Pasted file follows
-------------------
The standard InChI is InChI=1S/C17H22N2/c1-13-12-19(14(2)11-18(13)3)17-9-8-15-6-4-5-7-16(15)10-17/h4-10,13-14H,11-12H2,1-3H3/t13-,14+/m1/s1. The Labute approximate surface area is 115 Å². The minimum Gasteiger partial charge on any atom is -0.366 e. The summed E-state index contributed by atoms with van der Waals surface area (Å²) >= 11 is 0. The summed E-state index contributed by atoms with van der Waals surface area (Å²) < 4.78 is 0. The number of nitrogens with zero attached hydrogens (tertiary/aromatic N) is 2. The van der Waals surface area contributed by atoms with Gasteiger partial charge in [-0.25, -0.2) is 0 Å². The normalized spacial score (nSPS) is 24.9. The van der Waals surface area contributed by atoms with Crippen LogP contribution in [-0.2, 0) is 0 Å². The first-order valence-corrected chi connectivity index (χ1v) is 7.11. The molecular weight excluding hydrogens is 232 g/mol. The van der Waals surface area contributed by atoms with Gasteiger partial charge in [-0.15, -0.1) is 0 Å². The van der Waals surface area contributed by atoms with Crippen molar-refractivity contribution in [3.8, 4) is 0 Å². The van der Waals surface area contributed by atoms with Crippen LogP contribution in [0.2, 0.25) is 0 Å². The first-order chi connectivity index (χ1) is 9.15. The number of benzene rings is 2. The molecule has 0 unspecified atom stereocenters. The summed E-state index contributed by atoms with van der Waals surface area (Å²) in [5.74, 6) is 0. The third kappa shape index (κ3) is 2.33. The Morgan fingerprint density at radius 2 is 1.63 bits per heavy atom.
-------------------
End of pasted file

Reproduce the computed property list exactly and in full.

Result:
The standard InChI is InChI=1S/C17H22N2/c1-13-12-19(14(2)11-18(13)3)17-9-8-15-6-4-5-7-16(15)10-17/h4-10,13-14H,11-12H2,1-3H3/t13-,14+/m1/s1. The Labute approximate surface area is 115 Å². The minimum Gasteiger partial charge on any atom is -0.366 e. The summed E-state index contributed by atoms with van der Waals surface area (Å²) >= 11 is 0. The summed E-state index contributed by atoms with van der Waals surface area (Å²) < 4.78 is 0. The number of nitrogens with zero attached hydrogens (tertiary/aromatic N) is 2. The van der Waals surface area contributed by atoms with Gasteiger partial charge in [-0.25, -0.2) is 0 Å². The normalized spacial score (nSPS) is 24.9. The van der Waals surface area contributed by atoms with Crippen LogP contribution in [-0.2, 0) is 0 Å². The first-order valence-corrected chi connectivity index (χ1v) is 7.11. The molecular weight excluding hydrogens is 232 g/mol. The van der Waals surface area contributed by atoms with Gasteiger partial charge in [-0.15, -0.1) is 0 Å². The van der Waals surface area contributed by atoms with Crippen molar-refractivity contribution in [3.8, 4) is 0 Å². The van der Waals surface area contributed by atoms with Crippen LogP contribution in [0.2, 0.25) is 0 Å². The first-order chi connectivity index (χ1) is 9.15. The number of benzene rings is 2. The molecule has 0 unspecified atom stereocenters. The summed E-state index contributed by atoms with van der Waals surface area (Å²) in [5.74, 6) is 0. The third kappa shape index (κ3) is 2.33. The Morgan fingerprint density at radius 2 is 1.63 bits per heavy atom.